ART OF BAILING
By Abby Cooper
Calling off a mission is not easy. Mountain folk tend to suffer from serious FOMO and have a hard time saying “no” to the peaks, their friends, and the potential for a great time. But, sometimes bailing on an adventure is the right thing to do. Abby Cooper outlines the factors that influence these decisions and provides a mental checklist to help you make the right call.
From first-hand experience, it’s never fun to turn around. I’ve had to request a turnaround on a touring mission after a recent injury because, by the five-kilometre mark, I already knew I wasn’t physically “there” yet. My partner-in-crime graciously turned around with me, and offered to take a few heavy objects out of my pack and place them in hers as we skinned back to the parking lot. Talk about feeling defeated inside and out.
Sometimes bailing will even happen in the planning process – better than halfway into the trek. It’s not an easy call to make, but pulling the pin on an adventure may prevent unnecessary discomfort, serious injury or even a fatality.
With the help of the voices of experienced adventurers, we’ve compiled this toolkit to help you perfect the art of bailing. First, let’s check in with the various factors at play.
The hardest thing to gauge is ourselves. There simply isn’t a forecast for our summit stoke! And I think most of us have encountered a mental block on the trail before. At times it’s something we need to push through and learn from. Other times, it is our turnaround point because we are not in the right mindset, or may not have the abilities to pursue our goals. Whether you’re not in the right headspace to work through a technical route, have a bad vibe about it, or are feeling unprepared, speak up!
Of equal importance, respect others when they do. It might be a bit of a letdown if your adventure buddy is “not feeling it” and requests to turn around, but think about how hard it would be for you to request the same. Having open communication with your team will get you through a hurdle, or make bailing OK. Better to bail than to endure a mental battle for the next five kilometers.
Freeskier Kim Vinet has a great suggestion: “Something I try to reason with myself first and foremost is how bad I want something and generally try to surround myself with folks whose ambitions match mine.”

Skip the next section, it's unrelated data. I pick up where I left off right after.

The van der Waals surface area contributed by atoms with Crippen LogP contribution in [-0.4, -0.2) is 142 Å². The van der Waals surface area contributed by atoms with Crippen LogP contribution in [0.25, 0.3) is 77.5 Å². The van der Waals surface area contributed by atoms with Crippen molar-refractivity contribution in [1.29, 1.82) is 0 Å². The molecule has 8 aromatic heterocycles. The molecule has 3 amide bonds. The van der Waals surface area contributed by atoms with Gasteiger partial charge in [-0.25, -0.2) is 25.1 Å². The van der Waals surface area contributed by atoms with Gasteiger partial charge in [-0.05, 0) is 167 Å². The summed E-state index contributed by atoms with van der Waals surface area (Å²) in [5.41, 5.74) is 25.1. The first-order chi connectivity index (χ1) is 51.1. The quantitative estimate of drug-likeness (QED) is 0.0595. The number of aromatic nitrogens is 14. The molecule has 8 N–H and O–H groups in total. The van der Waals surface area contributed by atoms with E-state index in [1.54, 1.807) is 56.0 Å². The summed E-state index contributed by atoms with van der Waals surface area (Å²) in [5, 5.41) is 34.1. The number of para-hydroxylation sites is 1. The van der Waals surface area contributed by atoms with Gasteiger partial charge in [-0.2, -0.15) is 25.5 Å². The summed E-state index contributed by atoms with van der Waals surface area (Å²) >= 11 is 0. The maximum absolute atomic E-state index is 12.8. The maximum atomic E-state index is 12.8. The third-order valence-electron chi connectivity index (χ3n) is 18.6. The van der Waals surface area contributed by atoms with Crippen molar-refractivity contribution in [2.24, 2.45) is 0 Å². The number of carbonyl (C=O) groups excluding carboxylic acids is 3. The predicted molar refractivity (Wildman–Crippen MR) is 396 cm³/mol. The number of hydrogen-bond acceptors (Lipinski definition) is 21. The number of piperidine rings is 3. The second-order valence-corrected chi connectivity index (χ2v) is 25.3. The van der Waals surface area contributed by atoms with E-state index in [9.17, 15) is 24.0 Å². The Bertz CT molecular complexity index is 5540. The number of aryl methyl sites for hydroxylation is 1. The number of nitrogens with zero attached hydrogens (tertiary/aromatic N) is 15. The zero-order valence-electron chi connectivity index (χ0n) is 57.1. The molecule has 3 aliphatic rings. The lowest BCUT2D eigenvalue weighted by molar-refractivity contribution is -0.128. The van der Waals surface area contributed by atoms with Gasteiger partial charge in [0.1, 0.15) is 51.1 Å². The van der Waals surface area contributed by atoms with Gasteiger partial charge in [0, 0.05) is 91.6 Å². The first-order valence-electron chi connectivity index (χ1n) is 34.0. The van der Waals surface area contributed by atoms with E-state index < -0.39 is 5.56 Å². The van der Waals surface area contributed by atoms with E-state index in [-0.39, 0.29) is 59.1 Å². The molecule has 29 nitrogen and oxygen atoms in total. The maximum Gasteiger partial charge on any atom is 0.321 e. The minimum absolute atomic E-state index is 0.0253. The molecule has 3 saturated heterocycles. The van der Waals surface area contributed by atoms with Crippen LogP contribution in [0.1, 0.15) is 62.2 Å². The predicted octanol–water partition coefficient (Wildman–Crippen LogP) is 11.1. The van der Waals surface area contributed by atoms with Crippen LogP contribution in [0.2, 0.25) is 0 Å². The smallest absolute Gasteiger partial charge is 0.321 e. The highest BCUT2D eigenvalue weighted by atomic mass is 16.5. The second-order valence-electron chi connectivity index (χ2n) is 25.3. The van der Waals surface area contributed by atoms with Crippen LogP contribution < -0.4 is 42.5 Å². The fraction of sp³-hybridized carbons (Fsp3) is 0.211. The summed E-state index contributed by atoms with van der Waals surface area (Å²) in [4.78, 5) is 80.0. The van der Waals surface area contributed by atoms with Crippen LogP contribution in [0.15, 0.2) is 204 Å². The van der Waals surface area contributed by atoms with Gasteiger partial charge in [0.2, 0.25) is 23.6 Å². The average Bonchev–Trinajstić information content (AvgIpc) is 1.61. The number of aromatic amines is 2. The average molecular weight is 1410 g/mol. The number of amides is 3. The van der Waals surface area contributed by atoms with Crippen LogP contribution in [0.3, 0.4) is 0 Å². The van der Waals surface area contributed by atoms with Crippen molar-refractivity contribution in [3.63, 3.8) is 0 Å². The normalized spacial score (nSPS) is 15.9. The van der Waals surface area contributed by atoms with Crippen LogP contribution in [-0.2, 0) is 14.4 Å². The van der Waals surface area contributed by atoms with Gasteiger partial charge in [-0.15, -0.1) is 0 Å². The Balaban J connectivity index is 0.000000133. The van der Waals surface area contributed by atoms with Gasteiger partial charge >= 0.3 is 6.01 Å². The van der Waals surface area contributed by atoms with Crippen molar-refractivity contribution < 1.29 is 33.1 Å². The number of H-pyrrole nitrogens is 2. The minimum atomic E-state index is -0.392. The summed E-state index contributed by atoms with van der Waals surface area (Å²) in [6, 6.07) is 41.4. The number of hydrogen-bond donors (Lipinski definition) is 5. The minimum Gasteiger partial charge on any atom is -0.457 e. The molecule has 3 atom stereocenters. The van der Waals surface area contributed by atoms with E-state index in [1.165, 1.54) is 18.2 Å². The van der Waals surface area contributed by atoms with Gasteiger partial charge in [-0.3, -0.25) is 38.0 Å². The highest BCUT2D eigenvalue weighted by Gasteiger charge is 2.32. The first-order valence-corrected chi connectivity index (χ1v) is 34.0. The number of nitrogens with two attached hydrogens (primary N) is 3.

Surrounding yourself with the right partners in the first place will take the pressure off.
It’s easy to leave gear behind to lighten your pack, but it’s worth thinking through the worst-case scenario and packing accordingly. Never leave home without a First Aid kit and repair kit, even if they add bulk to your bag.
Ask yourself questions that will help you cover your bases. What if a T-Slot anchor isn’t an option due to snowpack? Does this mission require a satellite phone? Are you comfortable with your gear and familiar with the gear your partner is using? Does any old gear need to be retired?
Answer the questions and take care of business. A broken binding in the backcountry can lead to an emergency situation very quickly. When it comes to new gear, be sure you take it for a test drive before taking it on the trail, especially if your life will depend on it.
Either way, gear can make or break an adventure. If you’re a few kilometres into a trip and realize you forgot a crucial piece of equipment, take time to assess how that might impact your safety down the line. Your friends might tease you for forgetting your tent, but better to be safe than protect your ego.
Mother nature’s agenda is always a mysterious one.
In preparation for any trip, check the weather where you’ll be adventuring. Don’t forget that the temperature in the valley is always different from the temperature in the alpine, so keep elevation in mind. Plan for the forecast and allow for wiggle room. We all know too well how quickly the weather can change in the mountains.
When should you bail because of weather? Among a number of reasons, consider bailing when the weather changes the stability of your surface and ability to navigate, when electricity is in the air, or medical concerns, such as hypothermia, arise.
If you’re questioning the snowpack, or slipping into the slackcountry, dig a quick pit or full profile.
Keep in mind that the safety rating can change rapidly throughout the day. It is crucial that you and your team are able to realize when these changes are happening and make the call to get out just as quickly. Constant analysis is key.
While summit stories may usually be your favourite to tell, make sure you’re around to tell them. No one ever frowns upon a story where you used good judgment to bail.
With that, here is a mental checklist to keep in mind the next time you’re out adventuring:
- Am I prepared for a weather change?
- Do I have a set turnaround time?
- Did I leave my travel plans with someone and tell them when to expect me back?
- Do I have the right gear for the mission and am I familiar with it?
- Is my gear properly prepared?
- Do all members of my crew (myself included) have enough experience and physical ability for this mission?
- How do I feel about my current situation? (Ask when planning, leaving and many times during the trip.)
- What am I worried most about? (Voice it!)
A lover of all things outdoors, Abby Cooper is a splitboarder, climber, hiker, adventurer, photographer and writer. She’s living life one adventure to the next with her dog by her side.
The views and opinions expressed in the articles on CrowfootMedia.com are those of the author and do not necessarily reflect the views or opinions of the editor, the editorial team or the publishers.
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